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ISLAMIC Astrology And Astronomy

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Author Topic: ISLAMIC Astrology And Astronomy  (Read 8913 times)
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« Reply #15 on: August 19, 2007, 07:53:40 am »

                              T H E   Y E A T S E S   A N D   T H E   M A N S I O N S

As the schema of the twenty-eight phases of the Moon first began to emerge in the Automatic Script at the end of November 1917 the Yeatses must have been intrigued by the possibility that they bore some relation to the twenty-eight Mansions of the Moon from Arabic astrology. Only three days after the first appearance of the ‘28 days of [Moon]’, the Automatic Script features the term ‘The 28 mansions’ (YVP 1 119) in one of George’s answers on 25 November 1917 and in a subsequent question on that day Yeats was wrestling with the problem that one solar day ‘which equals one mansion of moon would represent one incarnation & time after’, in other words the period between lives (YVP 1 120). On the 30 November George’s reply to the first numbered question contains another name for these divisions of the Zodiac, ‘the stations 28 of moon’, and Yeats’s next question was whether these days ‘correspond to the lunar mansions’ to which the answer was apparently ‘Yes’ (YVP 1 126).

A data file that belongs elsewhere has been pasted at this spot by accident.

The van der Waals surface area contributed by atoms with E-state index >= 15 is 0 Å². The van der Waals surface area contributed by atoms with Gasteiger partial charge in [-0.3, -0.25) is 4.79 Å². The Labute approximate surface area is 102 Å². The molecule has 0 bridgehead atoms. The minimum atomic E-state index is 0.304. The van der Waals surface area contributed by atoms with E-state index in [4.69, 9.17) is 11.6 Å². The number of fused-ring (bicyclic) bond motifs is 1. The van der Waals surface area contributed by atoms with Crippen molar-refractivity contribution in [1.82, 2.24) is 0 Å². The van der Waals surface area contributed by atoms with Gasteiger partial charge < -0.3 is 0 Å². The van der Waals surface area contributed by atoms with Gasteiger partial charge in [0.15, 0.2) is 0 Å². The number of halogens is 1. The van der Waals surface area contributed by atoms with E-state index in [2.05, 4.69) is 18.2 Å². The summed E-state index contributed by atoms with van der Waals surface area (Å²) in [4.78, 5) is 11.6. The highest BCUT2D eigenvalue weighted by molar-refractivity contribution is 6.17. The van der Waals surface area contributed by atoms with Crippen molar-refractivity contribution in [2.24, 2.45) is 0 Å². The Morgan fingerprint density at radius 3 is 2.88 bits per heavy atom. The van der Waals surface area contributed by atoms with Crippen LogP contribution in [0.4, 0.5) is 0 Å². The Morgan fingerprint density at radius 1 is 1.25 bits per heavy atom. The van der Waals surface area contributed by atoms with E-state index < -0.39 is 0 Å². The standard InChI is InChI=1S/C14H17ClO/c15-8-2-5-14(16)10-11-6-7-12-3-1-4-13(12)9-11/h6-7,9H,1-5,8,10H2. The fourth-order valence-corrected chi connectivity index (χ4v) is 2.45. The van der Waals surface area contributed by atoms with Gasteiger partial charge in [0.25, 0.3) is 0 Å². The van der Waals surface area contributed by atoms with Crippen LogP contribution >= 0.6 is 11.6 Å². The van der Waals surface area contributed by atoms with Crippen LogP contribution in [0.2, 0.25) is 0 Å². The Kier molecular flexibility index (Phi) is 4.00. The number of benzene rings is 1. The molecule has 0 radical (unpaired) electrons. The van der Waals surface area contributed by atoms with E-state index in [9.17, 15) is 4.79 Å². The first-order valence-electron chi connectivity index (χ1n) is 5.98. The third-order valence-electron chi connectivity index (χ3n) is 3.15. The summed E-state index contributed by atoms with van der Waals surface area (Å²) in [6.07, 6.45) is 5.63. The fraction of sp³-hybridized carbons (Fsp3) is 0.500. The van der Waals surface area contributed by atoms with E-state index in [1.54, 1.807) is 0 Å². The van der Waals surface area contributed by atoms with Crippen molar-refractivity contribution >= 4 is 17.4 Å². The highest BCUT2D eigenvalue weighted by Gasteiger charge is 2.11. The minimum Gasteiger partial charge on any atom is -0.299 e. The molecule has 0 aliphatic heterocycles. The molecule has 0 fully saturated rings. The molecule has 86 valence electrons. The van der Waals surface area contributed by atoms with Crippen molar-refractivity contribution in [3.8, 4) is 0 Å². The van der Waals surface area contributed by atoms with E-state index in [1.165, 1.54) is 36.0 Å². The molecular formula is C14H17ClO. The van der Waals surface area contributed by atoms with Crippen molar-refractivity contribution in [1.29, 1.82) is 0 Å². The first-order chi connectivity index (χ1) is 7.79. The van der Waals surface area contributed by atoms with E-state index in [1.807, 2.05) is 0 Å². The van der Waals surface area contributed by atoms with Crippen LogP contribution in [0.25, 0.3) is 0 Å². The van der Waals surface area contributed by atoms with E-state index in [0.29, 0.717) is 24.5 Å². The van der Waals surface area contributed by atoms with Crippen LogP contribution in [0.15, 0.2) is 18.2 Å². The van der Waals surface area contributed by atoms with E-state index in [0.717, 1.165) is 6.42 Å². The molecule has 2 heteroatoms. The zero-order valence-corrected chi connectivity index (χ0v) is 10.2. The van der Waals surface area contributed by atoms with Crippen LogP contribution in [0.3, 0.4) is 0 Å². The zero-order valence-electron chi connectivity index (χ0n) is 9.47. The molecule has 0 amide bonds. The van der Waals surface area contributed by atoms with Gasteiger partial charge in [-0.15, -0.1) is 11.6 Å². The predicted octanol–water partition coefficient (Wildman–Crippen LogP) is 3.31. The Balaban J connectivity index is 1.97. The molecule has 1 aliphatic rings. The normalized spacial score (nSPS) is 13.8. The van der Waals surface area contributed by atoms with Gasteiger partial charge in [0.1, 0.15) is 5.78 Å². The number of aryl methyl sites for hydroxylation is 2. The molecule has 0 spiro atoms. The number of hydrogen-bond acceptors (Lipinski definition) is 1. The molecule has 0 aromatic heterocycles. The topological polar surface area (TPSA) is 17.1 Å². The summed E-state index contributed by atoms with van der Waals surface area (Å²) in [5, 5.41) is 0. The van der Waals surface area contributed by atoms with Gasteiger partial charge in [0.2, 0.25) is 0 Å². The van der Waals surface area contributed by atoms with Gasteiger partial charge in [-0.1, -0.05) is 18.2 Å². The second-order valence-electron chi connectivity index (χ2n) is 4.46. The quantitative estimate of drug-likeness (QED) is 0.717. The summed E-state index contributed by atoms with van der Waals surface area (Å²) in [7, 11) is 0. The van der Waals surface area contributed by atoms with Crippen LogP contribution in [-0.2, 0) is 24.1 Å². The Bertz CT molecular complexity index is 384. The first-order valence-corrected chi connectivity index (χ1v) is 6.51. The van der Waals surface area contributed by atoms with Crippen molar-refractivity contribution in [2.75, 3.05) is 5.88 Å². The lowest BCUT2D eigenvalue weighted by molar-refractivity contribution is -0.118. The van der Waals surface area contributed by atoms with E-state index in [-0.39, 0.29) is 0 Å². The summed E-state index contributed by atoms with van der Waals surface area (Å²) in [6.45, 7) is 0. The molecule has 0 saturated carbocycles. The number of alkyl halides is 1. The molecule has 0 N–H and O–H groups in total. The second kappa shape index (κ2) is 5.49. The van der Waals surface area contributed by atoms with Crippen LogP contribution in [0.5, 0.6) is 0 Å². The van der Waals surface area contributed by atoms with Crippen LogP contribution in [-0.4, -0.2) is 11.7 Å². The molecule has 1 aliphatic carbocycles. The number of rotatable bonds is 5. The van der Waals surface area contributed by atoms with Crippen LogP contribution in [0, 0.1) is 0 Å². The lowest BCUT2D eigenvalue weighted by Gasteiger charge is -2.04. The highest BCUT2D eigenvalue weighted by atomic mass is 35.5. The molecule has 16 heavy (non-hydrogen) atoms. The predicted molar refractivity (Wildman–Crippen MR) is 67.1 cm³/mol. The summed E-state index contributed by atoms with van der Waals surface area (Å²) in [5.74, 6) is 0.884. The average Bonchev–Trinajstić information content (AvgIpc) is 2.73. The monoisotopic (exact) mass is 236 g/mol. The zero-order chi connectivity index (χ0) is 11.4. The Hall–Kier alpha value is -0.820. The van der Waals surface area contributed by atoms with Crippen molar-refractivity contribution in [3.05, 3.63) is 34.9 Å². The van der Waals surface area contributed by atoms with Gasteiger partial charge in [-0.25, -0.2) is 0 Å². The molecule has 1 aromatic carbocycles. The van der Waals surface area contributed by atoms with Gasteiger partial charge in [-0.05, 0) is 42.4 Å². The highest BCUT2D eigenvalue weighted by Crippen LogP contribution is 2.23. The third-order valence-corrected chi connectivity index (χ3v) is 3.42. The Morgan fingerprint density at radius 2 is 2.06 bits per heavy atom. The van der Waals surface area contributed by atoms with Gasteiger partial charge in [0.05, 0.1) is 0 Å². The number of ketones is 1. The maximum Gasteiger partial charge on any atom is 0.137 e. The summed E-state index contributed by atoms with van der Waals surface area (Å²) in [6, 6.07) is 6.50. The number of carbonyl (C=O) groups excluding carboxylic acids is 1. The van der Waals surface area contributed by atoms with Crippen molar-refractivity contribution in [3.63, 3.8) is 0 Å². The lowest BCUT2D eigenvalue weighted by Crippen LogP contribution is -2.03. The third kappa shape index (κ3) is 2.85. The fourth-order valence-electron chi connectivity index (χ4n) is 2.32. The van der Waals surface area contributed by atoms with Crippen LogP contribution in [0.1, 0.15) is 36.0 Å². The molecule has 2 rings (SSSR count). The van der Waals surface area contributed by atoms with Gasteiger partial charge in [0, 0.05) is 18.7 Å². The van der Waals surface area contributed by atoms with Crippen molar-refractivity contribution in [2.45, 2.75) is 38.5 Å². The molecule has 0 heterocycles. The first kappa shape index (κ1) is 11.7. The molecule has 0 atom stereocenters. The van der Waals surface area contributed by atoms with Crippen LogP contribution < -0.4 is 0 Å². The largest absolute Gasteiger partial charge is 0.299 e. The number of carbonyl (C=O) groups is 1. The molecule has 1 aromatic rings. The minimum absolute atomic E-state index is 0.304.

We know that the Yeatses did investigate the Mansions to a limited extent at least: George Yeats copied out both a passage from Chaucer’s ‘Franklin’s Tale’ and an edited version of W. W. Skeat’s notes to the Oxford edition. Chaucer’s Franklin tells of an astrologer friend who helps the love-lorn Aurelius:

 He [Aurelius] hym remembred that, upon a day,
At Orliens in studie a book he say
Of magyk natureel, which his felawe,
That was that tyme a bacheler of lawe,
Al were he ther to lerne another craft,
Hadde prively upon his desk ylaft;
Which book spak muchel of the operaciouns
Touchynge the eight and twenty mansiouns
That longen to the moon—and swich folye
As in oure dayes is nat worth a flye,—
For hooly chirches feith in oure bileve
Ne suffreth noon illusioun us to greve.

       He remembered that, one day,
    While studying in Orléans, he had seen a book
    About natural magic,* which his companion,
    Who was then a bachelor of law,
    Even though he was learning another skill,
    Had privately left on his desk.
    This book spoke much about the operations
    Concerning the twenty-eight mansions
    That belong to the moon—and such folly
    As nowadays is considered worthless—
    Since the holy church's faith does not
    Allow any illusion to harm our belief.

‘The Franklin’s Tale’, The Canterbury Tales,
Fragment V (Group F) 1123-1133  *magic which harnesses the forces of nature, and does not involve invocation of spirits or demons.
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Your mind understands what you have been taught; your heart what is true.
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